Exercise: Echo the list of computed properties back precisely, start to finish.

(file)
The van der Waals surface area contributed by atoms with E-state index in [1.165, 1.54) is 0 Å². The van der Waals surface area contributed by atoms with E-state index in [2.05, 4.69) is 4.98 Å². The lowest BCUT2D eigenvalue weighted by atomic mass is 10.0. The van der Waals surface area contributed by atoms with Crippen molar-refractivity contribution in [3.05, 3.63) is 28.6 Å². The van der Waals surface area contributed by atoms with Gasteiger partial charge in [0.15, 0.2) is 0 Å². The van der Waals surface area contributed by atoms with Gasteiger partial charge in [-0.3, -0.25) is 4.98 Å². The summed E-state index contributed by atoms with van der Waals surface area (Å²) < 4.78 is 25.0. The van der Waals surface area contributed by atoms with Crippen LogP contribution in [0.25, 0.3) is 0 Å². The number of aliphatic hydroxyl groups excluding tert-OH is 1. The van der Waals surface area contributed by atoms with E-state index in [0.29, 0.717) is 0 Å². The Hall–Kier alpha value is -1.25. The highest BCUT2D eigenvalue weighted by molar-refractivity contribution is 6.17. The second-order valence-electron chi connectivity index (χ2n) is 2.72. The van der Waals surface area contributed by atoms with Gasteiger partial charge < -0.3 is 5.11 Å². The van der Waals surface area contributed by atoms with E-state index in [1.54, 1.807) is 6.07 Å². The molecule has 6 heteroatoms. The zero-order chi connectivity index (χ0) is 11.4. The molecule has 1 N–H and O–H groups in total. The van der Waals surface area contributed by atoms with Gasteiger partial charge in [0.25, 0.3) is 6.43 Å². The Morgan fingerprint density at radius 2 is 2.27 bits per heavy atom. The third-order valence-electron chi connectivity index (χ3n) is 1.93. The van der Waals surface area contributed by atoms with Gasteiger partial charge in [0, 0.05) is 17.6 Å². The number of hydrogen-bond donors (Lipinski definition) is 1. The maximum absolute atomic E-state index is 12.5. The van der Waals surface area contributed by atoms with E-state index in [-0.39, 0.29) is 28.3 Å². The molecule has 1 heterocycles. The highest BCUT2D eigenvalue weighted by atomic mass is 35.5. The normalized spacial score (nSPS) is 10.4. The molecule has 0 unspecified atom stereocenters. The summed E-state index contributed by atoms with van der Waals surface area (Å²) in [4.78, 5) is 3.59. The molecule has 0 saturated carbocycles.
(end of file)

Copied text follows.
The van der Waals surface area contributed by atoms with E-state index in [1.165, 1.54) is 0 Å². The van der Waals surface area contributed by atoms with E-state index in [2.05, 4.69) is 4.98 Å². The lowest BCUT2D eigenvalue weighted by atomic mass is 10.0. The van der Waals surface area contributed by atoms with Crippen molar-refractivity contribution in [3.05, 3.63) is 28.6 Å². The van der Waals surface area contributed by atoms with Gasteiger partial charge in [0.15, 0.2) is 0 Å². The van der Waals surface area contributed by atoms with Gasteiger partial charge in [-0.3, -0.25) is 4.98 Å². The summed E-state index contributed by atoms with van der Waals surface area (Å²) < 4.78 is 25.0. The van der Waals surface area contributed by atoms with Crippen LogP contribution in [0.25, 0.3) is 0 Å². The number of aliphatic hydroxyl groups excluding tert-OH is 1. The van der Waals surface area contributed by atoms with E-state index in [0.29, 0.717) is 0 Å². The Hall–Kier alpha value is -1.25. The highest BCUT2D eigenvalue weighted by molar-refractivity contribution is 6.17. The second-order valence-electron chi connectivity index (χ2n) is 2.72. The van der Waals surface area contributed by atoms with Gasteiger partial charge < -0.3 is 5.11 Å². The van der Waals surface area contributed by atoms with E-state index in [1.54, 1.807) is 6.07 Å². The molecule has 6 heteroatoms. The zero-order chi connectivity index (χ0) is 11.4. The molecule has 1 N–H and O–H groups in total. The van der Waals surface area contributed by atoms with Gasteiger partial charge in [0.25, 0.3) is 6.43 Å². The Morgan fingerprint density at radius 2 is 2.27 bits per heavy atom. The third-order valence-electron chi connectivity index (χ3n) is 1.93. The van der Waals surface area contributed by atoms with Gasteiger partial charge in [0, 0.05) is 17.6 Å². The number of hydrogen-bond donors (Lipinski definition) is 1. The maximum absolute atomic E-state index is 12.5. The van der Waals surface area contributed by atoms with E-state index in [-0.39, 0.29) is 28.3 Å². The molecule has 1 heterocycles. The highest BCUT2D eigenvalue weighted by atomic mass is 35.5. The normalized spacial score (nSPS) is 10.4. The molecule has 0 unspecified atom stereocenters. The summed E-state index contributed by atoms with van der Waals surface area (Å²) in [4.78, 5) is 3.59. The molecule has 0 saturated carbocycles.